Last week, I had one of the most frustrating sales experiences of my life. Allow me to elaborate:
Our cell phone contract was up for renewal and we were comparing our existing agreement against options from other phone service providers. As it turned out, our provider wasn't the most competitively priced option but had delivered good enough service over the years for us to consider staying with them.
Keep in mind, despite working for a sales training company, I am a marketing guy. I don't have the business acumen, knowledge, or negotiation skills that many of my colleagues possess. Nevertheless, I called my cell phone provider to see if they would be willing to offer me any perks as an incentive to stay with them. I was simply a consumer trying to find a good service and willing to pay a fair price for it.
I could not have anticipated that reaching out to my cell phone provider to learn about my options would launch me into a journey akin to Dante's Inferno.
Over the course of four days, I spoke to six different representatives who each overpromised and underdelivered. Each person gave me information that I later learned was incorrect. For example, I was told that we could save $5 off each line if we were to sign up for autopay. Later, I learned that option was not available on "grandfathered" plans. Another time, I was quoted a price promotion that had expired a full two months earlier.
After a few of these phone calls, I wasn't so much concerned about the savings anymore, but with my sense that rules were made up on the fly. I had the impression that the representatives would say whatever it took to keep my account open and then hope that I would overlook that promised $5 discount which would never be applied to my invoice.
Finally, I had enough and signed up with a different company. My old cell phone provider lost a 5-year-old account over poor customer service. That made me think about how critical customer service skills are to the world of sales. The hassle I experienced put a sour taste in my mouth which no discount or apology could fix.
With that experience in the books, I want to share four customer service tips for sales professionals -- from the consumer's point of view:
Focus on what your customer wants
Listen to what is important to the customer and try to align your solution with their wants and needs. While I was shopping around for other cell phone plans, I had to repeatedly explain that we don't require an "unlimited" data plan because we rarely exceed 5GB of data usage per month. I felt like I talked to a robot who couldn't (or wouldn't) pay attention to what I was saying.
Upselling and cross-selling can be great opportunities for both buyer and seller, but it has to be done at the appropriate time and has to provide a benefit to the customer. For example, if a representative had suggested that an unlimited data plan would allow me to tether with my computer, I may have been willing to consider that option because it would have benefited me.
Focus on existing accounts, not just on new customer acquisition
Consumers often get passed from one department to another, especially when it comes to large B2C companies. There are benefits to setting up sales specialization roles in terms of streamlining the sales organization, but customer experience shouldn't suffer as a result.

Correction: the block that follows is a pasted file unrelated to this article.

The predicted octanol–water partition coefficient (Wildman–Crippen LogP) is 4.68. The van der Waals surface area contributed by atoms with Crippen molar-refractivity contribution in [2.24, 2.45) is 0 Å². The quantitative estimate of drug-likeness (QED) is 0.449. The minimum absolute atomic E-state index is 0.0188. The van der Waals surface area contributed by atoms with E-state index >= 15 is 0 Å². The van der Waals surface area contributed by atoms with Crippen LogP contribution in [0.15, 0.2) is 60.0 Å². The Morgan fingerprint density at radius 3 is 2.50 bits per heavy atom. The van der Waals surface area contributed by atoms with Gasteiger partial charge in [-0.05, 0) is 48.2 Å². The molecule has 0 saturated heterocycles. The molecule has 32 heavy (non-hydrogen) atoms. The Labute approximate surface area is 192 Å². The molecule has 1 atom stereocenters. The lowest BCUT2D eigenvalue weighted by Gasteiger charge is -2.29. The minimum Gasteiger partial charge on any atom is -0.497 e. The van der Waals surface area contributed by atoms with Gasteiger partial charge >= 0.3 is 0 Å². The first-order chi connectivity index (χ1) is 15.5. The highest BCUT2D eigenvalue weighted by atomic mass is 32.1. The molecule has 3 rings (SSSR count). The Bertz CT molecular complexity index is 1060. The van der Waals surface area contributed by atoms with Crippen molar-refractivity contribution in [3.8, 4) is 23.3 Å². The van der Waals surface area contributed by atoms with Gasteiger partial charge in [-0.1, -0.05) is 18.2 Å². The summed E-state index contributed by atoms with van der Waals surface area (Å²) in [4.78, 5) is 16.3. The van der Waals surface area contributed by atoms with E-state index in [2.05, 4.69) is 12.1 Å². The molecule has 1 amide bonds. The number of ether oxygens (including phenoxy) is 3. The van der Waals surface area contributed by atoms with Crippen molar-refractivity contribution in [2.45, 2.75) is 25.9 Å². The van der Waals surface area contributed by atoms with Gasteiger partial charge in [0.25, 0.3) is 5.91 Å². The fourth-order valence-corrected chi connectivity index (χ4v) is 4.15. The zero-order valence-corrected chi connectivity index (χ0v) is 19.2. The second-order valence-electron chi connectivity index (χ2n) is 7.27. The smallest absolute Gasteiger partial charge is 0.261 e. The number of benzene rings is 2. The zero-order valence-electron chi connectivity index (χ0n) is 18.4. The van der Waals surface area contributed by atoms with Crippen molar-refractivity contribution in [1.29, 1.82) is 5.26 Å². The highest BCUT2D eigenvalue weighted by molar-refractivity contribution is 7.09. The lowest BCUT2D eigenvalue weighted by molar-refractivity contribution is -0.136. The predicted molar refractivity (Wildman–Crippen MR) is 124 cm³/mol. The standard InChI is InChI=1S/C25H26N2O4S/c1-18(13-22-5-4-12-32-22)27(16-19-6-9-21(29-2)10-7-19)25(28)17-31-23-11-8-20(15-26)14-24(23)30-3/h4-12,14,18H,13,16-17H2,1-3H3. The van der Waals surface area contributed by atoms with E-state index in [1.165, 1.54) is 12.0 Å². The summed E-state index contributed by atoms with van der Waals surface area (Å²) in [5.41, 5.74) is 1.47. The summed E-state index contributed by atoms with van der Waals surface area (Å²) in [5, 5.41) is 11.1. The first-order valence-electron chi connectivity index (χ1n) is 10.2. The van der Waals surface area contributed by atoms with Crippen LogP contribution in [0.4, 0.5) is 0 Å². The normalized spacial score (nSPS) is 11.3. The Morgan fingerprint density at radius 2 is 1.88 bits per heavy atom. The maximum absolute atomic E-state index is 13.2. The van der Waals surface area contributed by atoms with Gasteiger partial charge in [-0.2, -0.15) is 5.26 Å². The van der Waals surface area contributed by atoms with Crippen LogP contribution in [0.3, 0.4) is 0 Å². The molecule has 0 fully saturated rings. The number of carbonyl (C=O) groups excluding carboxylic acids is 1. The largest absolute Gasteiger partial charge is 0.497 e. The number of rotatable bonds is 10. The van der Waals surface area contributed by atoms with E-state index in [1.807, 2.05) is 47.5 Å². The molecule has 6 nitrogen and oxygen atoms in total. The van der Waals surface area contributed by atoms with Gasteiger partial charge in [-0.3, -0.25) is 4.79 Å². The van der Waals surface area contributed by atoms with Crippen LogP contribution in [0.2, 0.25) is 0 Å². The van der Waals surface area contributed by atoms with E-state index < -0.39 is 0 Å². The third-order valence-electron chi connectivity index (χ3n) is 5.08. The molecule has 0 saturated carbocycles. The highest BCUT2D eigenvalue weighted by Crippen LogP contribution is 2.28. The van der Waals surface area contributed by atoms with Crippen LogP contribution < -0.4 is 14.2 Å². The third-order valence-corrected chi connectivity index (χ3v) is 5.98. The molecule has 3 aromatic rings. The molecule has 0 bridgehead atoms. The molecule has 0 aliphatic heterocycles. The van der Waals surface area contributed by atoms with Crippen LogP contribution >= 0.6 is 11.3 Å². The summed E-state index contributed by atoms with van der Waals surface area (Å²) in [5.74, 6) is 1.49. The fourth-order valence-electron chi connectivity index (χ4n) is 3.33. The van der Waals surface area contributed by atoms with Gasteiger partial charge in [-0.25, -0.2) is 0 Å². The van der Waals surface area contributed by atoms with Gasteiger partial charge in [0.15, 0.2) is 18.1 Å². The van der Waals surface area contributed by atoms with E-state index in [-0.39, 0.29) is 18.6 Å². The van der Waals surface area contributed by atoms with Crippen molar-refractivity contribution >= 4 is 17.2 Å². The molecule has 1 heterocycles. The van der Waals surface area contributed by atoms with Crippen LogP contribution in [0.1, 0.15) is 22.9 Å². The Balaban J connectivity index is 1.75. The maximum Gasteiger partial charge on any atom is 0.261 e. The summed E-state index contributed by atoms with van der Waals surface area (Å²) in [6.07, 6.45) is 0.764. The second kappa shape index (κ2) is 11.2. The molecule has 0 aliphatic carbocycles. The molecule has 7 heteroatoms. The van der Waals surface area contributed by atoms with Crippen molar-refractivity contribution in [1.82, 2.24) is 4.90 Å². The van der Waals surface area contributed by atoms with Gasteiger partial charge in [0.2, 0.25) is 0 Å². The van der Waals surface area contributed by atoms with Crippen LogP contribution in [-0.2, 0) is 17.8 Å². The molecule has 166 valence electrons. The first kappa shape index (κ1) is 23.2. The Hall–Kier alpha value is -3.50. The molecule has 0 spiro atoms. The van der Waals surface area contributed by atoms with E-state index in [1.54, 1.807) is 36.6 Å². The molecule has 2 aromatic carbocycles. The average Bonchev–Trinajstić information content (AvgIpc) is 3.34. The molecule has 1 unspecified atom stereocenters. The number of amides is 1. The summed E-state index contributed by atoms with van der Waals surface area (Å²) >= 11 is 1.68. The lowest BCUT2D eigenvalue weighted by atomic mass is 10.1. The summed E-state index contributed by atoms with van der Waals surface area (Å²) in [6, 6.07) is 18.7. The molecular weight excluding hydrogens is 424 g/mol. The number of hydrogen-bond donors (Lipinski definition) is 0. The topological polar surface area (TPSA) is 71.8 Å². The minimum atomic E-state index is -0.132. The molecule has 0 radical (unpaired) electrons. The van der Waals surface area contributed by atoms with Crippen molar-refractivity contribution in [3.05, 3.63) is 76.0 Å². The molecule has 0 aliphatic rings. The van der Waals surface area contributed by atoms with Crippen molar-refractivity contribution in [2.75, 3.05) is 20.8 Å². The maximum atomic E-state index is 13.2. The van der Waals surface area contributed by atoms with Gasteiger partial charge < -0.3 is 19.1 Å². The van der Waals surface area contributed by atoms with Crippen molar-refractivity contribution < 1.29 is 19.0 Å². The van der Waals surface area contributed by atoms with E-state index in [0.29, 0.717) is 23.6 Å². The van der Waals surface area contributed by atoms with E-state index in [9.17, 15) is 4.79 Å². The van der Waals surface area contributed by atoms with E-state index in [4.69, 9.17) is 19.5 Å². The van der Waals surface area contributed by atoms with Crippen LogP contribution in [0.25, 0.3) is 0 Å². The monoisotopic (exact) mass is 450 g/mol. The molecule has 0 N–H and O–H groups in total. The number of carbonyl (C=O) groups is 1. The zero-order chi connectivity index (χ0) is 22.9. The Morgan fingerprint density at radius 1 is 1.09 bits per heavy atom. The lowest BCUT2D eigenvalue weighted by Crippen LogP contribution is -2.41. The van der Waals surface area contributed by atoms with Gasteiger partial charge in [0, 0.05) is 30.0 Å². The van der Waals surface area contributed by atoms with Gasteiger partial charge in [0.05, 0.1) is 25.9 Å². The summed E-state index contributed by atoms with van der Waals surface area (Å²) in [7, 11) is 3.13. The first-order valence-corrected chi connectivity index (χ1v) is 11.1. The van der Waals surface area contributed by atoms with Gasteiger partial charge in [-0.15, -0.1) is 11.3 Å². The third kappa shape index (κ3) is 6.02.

For example, when I selected the automated phone option to cancel or downgrade my service, I faced a wait time of over 15 minutes. When I chose the sales department to purchase additional options, I was on the line with a sales representative immediately. These tactics don't go unnoticed when customers are attempting to solve a service issue. This behavior made me wonder if this company analyzes their marketing spent on new customers compared to the relatively modest efforts required to keep their existing customers. B2B sellers should ask themselves the same question -- how much love do you show existing customers versus new ones?
Don't assume your services or products are strong enough differentiators
Selling a great product or service is important, but guess what? There are many other companies that sell widgets comparable to yours in quality. In both the B2C and B2B worlds, too many sellers compete on price alone and set themselves up to be outbid when a more aggressively-priced competitor swoops in.
There are many ways to differentiate yourself from the competition. You can do it through marketing, a strong distribution network, or brand and image reputation. But don't neglect to factor service into your winning equation. Studies have shown that buyers will pay a premium if their customer service experience is great. A customer service-oriented sales professional can be your secret weapon.
Aim to be a straight shooter
Many sales professionals try to be people-pleasers and only say what they think the customer wants to hear. But many customers would appreciate being surprised and have their thinking challenged if the sales representative's insights are in alignment with the customer's best interests.
Was I being misled when I dealt with my cell phone company? I think so. If it had been one isolated incident, I would have dismissed it as a poor performance by one employee. But when it happened repeatedly, I started to question the ethics of the company.
Anyone pursuing a career in the complex world of sales gets this marketer's full respect. Sales professionals deal with difficult situations all day long. They often race to meet deadlines and sales goals while being hung up on and cursed at by customers. To be the best at your sales job, give some consideration to the points in this post. Treat your customers how you would want to be treated. A little bit of customer service can go a long way.
Categories: Sales Culture